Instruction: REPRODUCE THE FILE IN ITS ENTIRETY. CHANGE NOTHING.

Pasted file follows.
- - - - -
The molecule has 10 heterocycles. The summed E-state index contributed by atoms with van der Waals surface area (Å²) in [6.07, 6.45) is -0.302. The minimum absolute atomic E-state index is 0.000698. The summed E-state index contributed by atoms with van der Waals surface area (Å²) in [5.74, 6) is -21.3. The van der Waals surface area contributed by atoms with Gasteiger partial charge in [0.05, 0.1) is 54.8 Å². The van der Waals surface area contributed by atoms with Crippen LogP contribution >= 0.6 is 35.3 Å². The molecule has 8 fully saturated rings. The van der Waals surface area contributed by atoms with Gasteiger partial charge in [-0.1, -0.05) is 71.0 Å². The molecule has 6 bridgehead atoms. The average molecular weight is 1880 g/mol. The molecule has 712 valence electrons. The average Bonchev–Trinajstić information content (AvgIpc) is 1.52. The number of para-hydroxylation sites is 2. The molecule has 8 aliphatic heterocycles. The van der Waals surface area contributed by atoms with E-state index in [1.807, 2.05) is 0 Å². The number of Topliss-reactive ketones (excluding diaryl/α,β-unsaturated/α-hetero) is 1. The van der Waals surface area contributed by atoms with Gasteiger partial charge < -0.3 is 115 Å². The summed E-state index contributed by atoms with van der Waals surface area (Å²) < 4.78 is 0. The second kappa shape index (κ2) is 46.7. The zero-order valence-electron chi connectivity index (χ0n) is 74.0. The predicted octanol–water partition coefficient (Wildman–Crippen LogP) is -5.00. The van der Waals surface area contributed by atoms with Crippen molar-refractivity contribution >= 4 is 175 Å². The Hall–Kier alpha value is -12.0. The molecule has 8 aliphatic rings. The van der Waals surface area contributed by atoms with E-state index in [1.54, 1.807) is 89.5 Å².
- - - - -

The molecule has 10 heterocycles. The summed E-state index contributed by atoms with van der Waals surface area (Å²) in [6.07, 6.45) is -0.302. The minimum absolute atomic E-state index is 0.000698. The summed E-state index contributed by atoms with van der Waals surface area (Å²) in [5.74, 6) is -21.3. The van der Waals surface area contributed by atoms with Gasteiger partial charge in [0.05, 0.1) is 54.8 Å². The van der Waals surface area contributed by atoms with Crippen LogP contribution >= 0.6 is 35.3 Å². The molecule has 8 fully saturated rings. The van der Waals surface area contributed by atoms with Gasteiger partial charge in [-0.1, -0.05) is 71.0 Å². The molecule has 6 bridgehead atoms. The average molecular weight is 1880 g/mol. The molecule has 712 valence electrons. The average Bonchev–Trinajstić information content (AvgIpc) is 1.52. The number of para-hydroxylation sites is 2. The molecule has 8 aliphatic heterocycles. The van der Waals surface area contributed by atoms with E-state index in [1.807, 2.05) is 0 Å². The number of Topliss-reactive ketones (excluding diaryl/α,β-unsaturated/α-hetero) is 1. The van der Waals surface area contributed by atoms with Gasteiger partial charge < -0.3 is 115 Å². The summed E-state index contributed by atoms with van der Waals surface area (Å²) < 4.78 is 0. The second kappa shape index (κ2) is 46.7. The zero-order valence-electron chi connectivity index (χ0n) is 74.0. The predicted octanol–water partition coefficient (Wildman–Crippen LogP) is -5.00. The van der Waals surface area contributed by atoms with Crippen molar-refractivity contribution >= 4 is 175 Å². The Hall–Kier alpha value is -12.0. The molecule has 8 aliphatic rings. The van der Waals surface area contributed by atoms with E-state index in [1.54, 1.807) is 89.5 Å².